Tayler & Green #10 – Refusing to Indulge the Un-Homely

In a most arresting passage of Alan Power’s essay in ‘Tayler and Green 1938-1973: The Spirit of Place in Modern Housing’, he describes one of the main differences between Tayler and Green’s approach and the ethos of ‘mainstream’ Modernism. It is worth quoting at length:

During the 1950s, the Sublime, as expressed by the Corbusian slab blocks at Roehampton, was the dominant aesthetic for modern architecture all over the world. It most often took the form of a repetitive, unemphasised grid, although this was varied by a different version of the Sublime in the heavy architecture of Brutalism. Among the broader definitions of the Sublime is the inhospitable or unhomely, a category arising from the German ‘unheimlich’, which has a variety of meanings, explored by Anthony Vidler in ‘The Architectural Uncanny’ (1992). This has been convincingly proposed as a way of conceiving modern architecture as a whole, but if it were to be accepted, Tayler and Green’s refusal to indulge the Unhomely, or its close relation, the Sublime, would become their distinguishing feature.

A ‘refusal to indulge the Unhomely’…We have already seen that privacy was a key consideration in site planning, with screen walls or carefully placed bungalows used to prevent overlooking of back gardens from the street – and the way people lived in the houses was of great interest to Tayler and Green. They were very pleased with residents’ positive reaction to the innovative through-store – which ‘provided ample space for mud-caked gum-boots, for the storage of home-grown food and for gardening tools’. Indeed they took the whole issue of gardening very seriously. It is said that Tayler came to prefer brick (when it was more readily available) over painted render, because it acted as a more sympathetic backdrop to the vibrant flower-beds favoured by many tenants, and a simple painted wooden trellis – in a variety of patterns – became a firm feature of most house entrances.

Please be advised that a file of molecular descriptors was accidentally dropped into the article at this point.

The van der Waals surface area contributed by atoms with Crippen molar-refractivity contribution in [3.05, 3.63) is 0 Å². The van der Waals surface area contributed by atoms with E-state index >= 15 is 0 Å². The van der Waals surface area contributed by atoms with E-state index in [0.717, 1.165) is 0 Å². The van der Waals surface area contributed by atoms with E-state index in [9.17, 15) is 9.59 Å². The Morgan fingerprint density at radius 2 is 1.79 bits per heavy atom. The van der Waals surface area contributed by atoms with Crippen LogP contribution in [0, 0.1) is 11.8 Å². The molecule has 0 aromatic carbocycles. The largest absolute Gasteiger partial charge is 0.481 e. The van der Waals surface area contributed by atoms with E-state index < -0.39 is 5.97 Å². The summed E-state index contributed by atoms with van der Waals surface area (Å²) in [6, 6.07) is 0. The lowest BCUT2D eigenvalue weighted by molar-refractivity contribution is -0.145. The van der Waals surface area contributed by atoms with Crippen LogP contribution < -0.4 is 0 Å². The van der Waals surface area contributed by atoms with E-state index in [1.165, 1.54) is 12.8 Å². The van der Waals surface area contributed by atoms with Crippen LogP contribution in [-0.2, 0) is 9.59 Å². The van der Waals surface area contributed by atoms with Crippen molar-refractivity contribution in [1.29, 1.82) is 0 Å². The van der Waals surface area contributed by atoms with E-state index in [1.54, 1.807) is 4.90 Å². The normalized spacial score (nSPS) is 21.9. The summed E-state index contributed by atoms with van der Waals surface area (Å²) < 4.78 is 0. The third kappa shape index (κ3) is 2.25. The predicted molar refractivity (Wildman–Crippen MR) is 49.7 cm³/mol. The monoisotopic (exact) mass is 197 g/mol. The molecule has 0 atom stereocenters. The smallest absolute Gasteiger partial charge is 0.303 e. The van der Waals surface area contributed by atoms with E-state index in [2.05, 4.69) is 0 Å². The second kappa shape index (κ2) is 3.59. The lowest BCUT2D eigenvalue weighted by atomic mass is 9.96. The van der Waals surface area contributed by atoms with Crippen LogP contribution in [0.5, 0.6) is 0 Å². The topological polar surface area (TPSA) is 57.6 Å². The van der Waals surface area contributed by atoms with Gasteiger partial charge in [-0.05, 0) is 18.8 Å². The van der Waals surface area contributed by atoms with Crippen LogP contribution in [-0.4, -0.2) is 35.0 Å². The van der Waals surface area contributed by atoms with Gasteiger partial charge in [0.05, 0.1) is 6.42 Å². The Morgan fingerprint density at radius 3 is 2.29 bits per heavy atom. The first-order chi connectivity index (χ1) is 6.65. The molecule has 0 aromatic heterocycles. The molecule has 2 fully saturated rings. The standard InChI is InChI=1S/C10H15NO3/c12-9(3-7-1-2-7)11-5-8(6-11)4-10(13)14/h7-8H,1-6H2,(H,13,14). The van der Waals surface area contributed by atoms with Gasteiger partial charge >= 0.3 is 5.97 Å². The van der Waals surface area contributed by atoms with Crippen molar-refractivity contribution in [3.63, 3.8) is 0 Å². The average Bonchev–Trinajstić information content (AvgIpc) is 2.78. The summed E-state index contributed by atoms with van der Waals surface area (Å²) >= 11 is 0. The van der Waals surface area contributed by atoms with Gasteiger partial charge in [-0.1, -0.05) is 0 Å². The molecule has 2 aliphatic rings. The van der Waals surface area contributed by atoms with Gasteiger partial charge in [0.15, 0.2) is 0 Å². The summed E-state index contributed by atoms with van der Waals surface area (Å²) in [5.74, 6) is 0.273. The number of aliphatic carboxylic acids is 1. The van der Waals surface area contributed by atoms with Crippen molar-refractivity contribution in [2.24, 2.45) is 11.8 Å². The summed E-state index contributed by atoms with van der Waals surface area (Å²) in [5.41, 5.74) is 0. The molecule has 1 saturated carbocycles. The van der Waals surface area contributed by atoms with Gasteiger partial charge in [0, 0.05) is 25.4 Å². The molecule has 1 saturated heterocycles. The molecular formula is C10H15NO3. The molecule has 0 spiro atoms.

Single-storey cottage at Brook (Photo: Citizen Al)

This can all be seen as a part of the enjoyment of colour pattern and decoration discussed previously; it was an enjoyment Tayler and Green believed was normal. In 1996 Tayler reflected:

We realised, having broken away from the international modern stuff, functional style if you like, that people lacked decoration and enjoyment in the look of the houses, and so we introduced sorts of colours, different colours for each house, brick patterns, dates – the date of the terrace in the raised brickwork, and this was an immediate success. Everybody liked it; people do like decoration.

If le Corbusier had exhorted architects to ‘create the spirit of mass housing’, to design flat-roofed ‘machines for living in’, Tayler and Green politely declined, preferring to design houses that looked just like houses. In fact, as Alan Powers suggests:

….they made every building type into a version of a house or home.

Below: Davy Place, Loddon, and Windmill Green, Dicthingham
(Photos: Jim Stephenson – clickclickjim)

Next post: ‘Tayler and Green #11 – Critical Regionalism

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